Internet offers pathways of enhancing democratic participation, increased interconnectedness and access to knowledge and entertainment. However, uncritical use of digital platforms and uncritical consumption of digital content can impede achieving the very goals it promises. For example, Fake news is currently a serious threat to democracies worldwide.

Collins dictionary defines ‘Fake news’ as ‘false, often sensational, information disseminated under the guise of news reporting’. While such sensational / false information dissemination must have been an age-old phenomenon, the progress achieved in communication through telecommunication and digital technologies has exacerbated the spread, depth and impact of fake news. However, some scholars are of the opinion that the term ‘fake news’  is a misnomer as it is not entirely representative of the misinformation ecosystem consisting of misleading content, satire or parody, imposter content, fabricated content, false connection, false context and  manipulated content. Here in this article, the term ‘fake news’  is used to indicate the entire misinformation ecosystem including  false social media content.

It is very easy for a sensational forwarded message to become viral and cause real world havoc, be it mass exodus of migrant laborers from Bangalore or mob lynching. While it would be naive to attribute blame of these events to fake news alone ignoring the underlying social, political and economic factors, it can’t be denied that spread of misinformation through Whatsapp, SMS messaging and Facebook plays a major role in inciting panic. Much has been written about how to identify fake news. However, we may not be able to put those techniques into practice unless we are aware of our biases and able to counter them.

Fake news and confirmation bias

The author and her colleagues used to conduct digital literacy sessions with a group of urban youth in Bangalore. A part of the curriculum dealt with ways of identifying fake news. We covered various tips such as verifying the source, verifying the date, reverse image search, checking with fake news busting services, etc. After multiple sessions, we conducted an assessment. One of the questions of the assessment consisted of a forwarded image that claimed that Kannada language was awarded the Guinness book of records certificate for being the oldest language. The youth was asked to verify the authenticity of this message.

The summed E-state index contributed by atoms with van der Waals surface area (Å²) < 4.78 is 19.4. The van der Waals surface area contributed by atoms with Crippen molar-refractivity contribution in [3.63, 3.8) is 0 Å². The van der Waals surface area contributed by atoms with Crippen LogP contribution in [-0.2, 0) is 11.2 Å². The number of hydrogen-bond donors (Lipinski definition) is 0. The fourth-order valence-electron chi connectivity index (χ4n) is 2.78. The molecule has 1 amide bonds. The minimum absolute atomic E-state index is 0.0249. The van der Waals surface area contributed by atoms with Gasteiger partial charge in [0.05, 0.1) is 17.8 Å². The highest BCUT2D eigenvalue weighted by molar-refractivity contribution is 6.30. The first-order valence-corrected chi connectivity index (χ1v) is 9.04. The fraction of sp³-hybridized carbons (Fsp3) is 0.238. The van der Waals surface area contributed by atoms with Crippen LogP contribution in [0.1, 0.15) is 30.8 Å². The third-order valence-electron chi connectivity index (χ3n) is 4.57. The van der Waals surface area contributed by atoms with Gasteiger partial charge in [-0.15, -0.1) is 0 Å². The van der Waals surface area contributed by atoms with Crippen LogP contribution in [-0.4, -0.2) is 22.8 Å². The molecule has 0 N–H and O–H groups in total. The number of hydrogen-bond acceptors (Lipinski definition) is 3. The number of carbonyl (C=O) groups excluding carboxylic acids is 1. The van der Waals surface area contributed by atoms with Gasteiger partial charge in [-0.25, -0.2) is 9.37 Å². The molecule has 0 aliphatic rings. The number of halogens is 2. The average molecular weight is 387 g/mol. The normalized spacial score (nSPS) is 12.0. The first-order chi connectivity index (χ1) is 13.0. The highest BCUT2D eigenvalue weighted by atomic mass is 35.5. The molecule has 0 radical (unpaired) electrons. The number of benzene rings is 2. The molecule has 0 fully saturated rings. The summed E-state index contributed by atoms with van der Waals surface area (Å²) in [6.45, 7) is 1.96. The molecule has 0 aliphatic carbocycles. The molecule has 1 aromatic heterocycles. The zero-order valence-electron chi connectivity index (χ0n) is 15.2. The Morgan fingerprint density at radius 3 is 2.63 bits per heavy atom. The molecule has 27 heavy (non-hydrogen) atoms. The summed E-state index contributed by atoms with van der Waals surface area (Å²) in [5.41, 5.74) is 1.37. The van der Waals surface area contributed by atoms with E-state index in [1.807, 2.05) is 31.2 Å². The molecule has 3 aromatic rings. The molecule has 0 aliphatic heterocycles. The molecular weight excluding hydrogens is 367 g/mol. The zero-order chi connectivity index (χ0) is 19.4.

Out of the 17 youth who attempted this question, 58.8% (10 youth) answered that the forwarded message was true without doing any fact checking. They argued that the forwarded message must be true because Kannada language has a rich history. We got the impression that the bias arising from the affinity towards Kannada, their mother tongue as well as the existing knowledge about Kannada’s rich history, stood in the way of fact checking despite being trained on verifying fake news. On the plus side, this incident gave us an opening to discuss various psychological tendencies that facilitate belief in fake news including confirmation bias.

Psychology today summarises confirmation bias as follows:
“Confirmation bias occurs from the direct influence of desire on beliefs. When people would like a certain idea/concept to be true, they end up believing it to be true. They are motivated by wishful thinking. This error leads the individual to stop gathering information when the evidence gathered so far confirms the views (prejudices) one would like to be true”